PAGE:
The cringe-worthy questions have switched from “Do you plan on having kids? How are you going to balance that with this job?” to “Are you sure you didn’t fall behind during the time you took off for your kids?”

Tsourcehe beautiful thing is that women in their 50s and 60s are paving a new way that female professionals in the past have not. They’re dodging the loaded speech and breaking stereotypes so that maybe, just maybe, the next wave of ladies won’t have to.

So as a millennial about to enter the workforce, who is lucky to have so many women with 20+ years of experience in their fields, I would like to not only apologize from my sassiness earlier, but also thank you for being an example to look up to when I plan out my long term professional goals. Not only do you show me that I don’t have to cut my career short for any reason, but you show me what bravery looks like in a world of uncertainty.

Never quit makin’ that money.

 

Fake People, Real Love.

By Erika Harrington

Teamwork makes the dreamwork and two is always better than one, right? Well yeah, kinda. And maybe not if you’re the type of person that gives all the credit for a job well done to your partner. The success of the group should mean success for all parties—and should is the key word here.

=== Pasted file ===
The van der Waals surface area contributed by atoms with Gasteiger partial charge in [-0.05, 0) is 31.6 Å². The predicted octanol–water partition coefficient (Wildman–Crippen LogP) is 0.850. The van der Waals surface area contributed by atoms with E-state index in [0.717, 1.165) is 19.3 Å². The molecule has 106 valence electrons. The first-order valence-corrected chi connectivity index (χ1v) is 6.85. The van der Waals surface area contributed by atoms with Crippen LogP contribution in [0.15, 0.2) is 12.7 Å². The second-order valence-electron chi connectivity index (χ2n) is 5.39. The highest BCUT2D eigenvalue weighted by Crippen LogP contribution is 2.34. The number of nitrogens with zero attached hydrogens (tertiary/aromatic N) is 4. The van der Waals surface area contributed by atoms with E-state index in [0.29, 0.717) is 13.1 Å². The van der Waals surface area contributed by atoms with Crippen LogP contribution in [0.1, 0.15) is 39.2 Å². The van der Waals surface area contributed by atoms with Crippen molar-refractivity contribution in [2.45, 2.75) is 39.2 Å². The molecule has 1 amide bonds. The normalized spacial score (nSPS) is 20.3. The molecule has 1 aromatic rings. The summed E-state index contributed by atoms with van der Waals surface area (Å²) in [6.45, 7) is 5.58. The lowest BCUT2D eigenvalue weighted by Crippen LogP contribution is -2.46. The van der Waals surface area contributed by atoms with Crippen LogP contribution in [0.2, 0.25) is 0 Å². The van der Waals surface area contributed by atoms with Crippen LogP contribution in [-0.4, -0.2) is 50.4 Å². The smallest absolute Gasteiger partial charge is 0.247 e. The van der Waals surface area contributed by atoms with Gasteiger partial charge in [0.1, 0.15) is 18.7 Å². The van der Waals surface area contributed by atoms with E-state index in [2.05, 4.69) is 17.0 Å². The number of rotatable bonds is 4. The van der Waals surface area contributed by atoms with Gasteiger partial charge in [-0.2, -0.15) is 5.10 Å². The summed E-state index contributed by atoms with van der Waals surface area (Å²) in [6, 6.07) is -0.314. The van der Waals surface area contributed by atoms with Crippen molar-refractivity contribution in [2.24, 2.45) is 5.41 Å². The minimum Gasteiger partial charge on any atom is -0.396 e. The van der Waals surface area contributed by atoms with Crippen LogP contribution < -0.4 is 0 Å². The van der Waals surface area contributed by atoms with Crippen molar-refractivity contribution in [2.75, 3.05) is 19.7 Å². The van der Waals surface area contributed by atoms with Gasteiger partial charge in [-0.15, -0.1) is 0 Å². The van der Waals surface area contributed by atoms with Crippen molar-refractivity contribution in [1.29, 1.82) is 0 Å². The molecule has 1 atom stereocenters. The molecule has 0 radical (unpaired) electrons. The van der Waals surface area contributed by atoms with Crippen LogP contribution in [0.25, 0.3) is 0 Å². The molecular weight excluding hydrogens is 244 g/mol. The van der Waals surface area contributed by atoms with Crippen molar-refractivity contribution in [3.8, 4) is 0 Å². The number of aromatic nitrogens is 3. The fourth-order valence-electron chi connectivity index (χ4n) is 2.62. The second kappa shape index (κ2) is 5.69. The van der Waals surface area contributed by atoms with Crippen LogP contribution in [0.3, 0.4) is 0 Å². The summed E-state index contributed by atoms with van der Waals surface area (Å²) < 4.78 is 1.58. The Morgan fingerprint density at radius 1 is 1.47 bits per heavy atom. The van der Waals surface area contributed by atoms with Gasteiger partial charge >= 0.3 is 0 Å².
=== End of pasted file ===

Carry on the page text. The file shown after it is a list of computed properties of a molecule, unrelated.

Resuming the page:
We’ve seen the research that suggests that women have trouble with self promotion, and tend to shy away from boasting about themselves. The problem reaches a different level when women start to give all the credit to their partner after a successful collaboration.

You know the moment when your boss asks, “How much do you think you contributed to the success of this project?” Please tell me you didn’t answer “oh it was all them.” Because we both know that’s not true.

Researchers Michelle Haynes and Madison Heilman found that women give their credit away more often than you might think. They set up an experiment in which participants worked on a project and were told that they and a partner working from a separate locationa partner they would never have any contact withwould have to complete individual tasks remotely. Their separate contributions would be compiled for the final product. The catch: the partner is completely made up.